I received this book for free from Netgalley in exchange for an honest review. This does not affect my opinion of the book or the content of my review.
Written by Brianna Shrum
Published September, 2015 by Greenwillow Books
Provided by: Netgalley
Genres: Fantasy, Re-Tellings
Purchase: The Book Depository | Bookworld | Booktopia
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James Hook is a child who only wants to grow up.
When he meets Peter Pan, a boy who loves to pretend and is intent on never becoming a man, James decides he could try being a child—at least briefly. James joins Peter Pan on a holiday to Neverland, a place of adventure created by children’s dreams, but Neverland is not for the faint of heart. Soon James finds himself longing for home, determined that he is destined to be a man. But Peter refuses to take him back, leaving James trapped in a world just beyond the one he loves. A world where children are to never grow up.
But grow up he does. And thus begins the epic adventure of a Lost Boy and a Pirate.
This story isn’t about Peter Pan; it’s about the boy whose life he stole. It’s about a man in a world that hates men. It’s about the feared Captain James Hook and his passionate quest to kill the Pan, an impossible feat in a magical land where everyone loves Peter Pan. Except one.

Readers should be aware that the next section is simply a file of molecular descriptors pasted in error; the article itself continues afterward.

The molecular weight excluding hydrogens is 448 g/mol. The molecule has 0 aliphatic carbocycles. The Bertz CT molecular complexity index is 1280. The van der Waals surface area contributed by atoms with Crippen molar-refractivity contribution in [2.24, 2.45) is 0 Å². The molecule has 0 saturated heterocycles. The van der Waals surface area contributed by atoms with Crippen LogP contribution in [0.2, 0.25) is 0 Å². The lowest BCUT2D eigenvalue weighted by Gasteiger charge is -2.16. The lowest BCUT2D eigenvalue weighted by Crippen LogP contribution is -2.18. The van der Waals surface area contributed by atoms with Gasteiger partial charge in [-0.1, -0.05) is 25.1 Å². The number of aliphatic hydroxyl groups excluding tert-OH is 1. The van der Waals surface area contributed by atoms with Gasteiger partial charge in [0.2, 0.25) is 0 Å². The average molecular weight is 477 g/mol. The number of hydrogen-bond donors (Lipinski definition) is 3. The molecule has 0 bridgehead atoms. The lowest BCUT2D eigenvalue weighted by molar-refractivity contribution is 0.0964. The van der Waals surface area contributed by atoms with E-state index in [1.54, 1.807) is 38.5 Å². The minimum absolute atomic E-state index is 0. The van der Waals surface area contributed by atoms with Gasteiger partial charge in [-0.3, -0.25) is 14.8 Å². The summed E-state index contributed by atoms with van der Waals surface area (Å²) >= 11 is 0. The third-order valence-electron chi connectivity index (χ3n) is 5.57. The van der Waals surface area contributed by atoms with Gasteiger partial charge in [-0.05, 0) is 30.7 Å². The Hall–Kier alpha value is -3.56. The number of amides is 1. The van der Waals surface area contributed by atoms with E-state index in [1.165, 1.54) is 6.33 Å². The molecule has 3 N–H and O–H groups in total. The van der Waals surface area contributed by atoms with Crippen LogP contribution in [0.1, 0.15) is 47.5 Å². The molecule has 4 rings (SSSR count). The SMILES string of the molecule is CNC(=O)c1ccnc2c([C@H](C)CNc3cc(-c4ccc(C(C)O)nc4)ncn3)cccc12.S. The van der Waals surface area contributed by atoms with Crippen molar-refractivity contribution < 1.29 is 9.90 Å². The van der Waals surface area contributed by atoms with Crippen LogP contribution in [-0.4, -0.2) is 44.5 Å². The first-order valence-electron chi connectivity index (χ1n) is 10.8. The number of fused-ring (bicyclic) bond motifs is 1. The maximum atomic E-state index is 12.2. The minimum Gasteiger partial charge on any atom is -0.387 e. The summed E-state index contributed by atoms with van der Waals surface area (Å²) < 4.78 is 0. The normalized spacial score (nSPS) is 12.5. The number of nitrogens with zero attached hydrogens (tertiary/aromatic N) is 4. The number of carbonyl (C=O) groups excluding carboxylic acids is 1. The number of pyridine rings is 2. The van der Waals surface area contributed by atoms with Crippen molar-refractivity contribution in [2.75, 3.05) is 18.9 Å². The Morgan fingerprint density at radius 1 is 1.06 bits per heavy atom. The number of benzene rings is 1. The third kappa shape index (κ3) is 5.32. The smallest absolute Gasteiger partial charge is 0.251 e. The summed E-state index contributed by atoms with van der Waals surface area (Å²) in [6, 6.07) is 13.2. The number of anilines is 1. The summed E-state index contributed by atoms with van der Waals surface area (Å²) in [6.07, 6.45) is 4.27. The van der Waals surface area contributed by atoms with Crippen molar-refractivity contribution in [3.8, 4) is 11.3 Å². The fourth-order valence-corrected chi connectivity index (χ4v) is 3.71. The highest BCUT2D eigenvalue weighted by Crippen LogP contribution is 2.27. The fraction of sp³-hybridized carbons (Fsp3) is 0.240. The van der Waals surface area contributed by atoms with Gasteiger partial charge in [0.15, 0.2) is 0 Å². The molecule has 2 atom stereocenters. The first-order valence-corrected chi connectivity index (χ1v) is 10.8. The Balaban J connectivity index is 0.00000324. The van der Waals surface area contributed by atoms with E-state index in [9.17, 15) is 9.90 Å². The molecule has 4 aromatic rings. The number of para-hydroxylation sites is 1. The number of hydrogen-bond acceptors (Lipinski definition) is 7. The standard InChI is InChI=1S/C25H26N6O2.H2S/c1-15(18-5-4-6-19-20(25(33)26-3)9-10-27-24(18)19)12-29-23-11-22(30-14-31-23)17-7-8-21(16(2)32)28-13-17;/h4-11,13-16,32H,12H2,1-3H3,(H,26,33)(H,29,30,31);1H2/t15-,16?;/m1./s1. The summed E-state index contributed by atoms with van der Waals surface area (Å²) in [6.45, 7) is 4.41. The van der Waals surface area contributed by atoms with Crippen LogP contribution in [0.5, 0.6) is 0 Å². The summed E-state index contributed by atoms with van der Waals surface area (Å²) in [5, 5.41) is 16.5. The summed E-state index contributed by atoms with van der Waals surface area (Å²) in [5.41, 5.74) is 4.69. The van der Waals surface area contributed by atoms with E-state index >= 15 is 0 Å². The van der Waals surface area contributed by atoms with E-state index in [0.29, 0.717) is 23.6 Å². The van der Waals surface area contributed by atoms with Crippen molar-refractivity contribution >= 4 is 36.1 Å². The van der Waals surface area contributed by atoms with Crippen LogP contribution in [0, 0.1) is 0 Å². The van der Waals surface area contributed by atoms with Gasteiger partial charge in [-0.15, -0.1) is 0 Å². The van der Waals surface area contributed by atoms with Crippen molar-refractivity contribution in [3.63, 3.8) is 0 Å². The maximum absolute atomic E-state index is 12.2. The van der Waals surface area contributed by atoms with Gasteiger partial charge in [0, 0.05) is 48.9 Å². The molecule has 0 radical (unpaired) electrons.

I feel quite awful saying that I didn’t enjoy this book all that much. Brianna Shrum clearly KNOWS her Peter Pan lore, adding in elements from the original book and movie incarnations, it’s just that the journey wasn’t all that thrilling to me. For the most part of the book I was left wondering where it was going, and why I didn’t feel connected to the characters as much as I wanted to.
I had heard mixed reviews about this one, but I decided to request it anyway because I am probably one of the biggest Peter Pan geeks around. I have, like many other readers it seems, been waiting, waiting, WAITING for the perfect Pan re-telling or ‘prequel’ and had pinned a few of my hopes on the fact that Never, Never could finally be that one. Sadly, however, I had a few problems with it and am having a really difficult time trying to gather my thoughts and pinpoint WHAT exactly troubles me about it.
Let it be known that I am more of a ‘Pan fan’ than a ‘Hook fan’, so seeing that this book was meant to be Hook’s backstory wasn’t really the angle I was hoping for when praying for my perfect Pan book. However, I decided to push on and pick up this debut novel from Brianna Shrum.
“At twelve years old, James was mostly happy with the state of things, in the way that all twelve year olds are – he had parents who loved him very much, a dog that loved him even more and a pantry that never emptied of sweet things for him to eat.”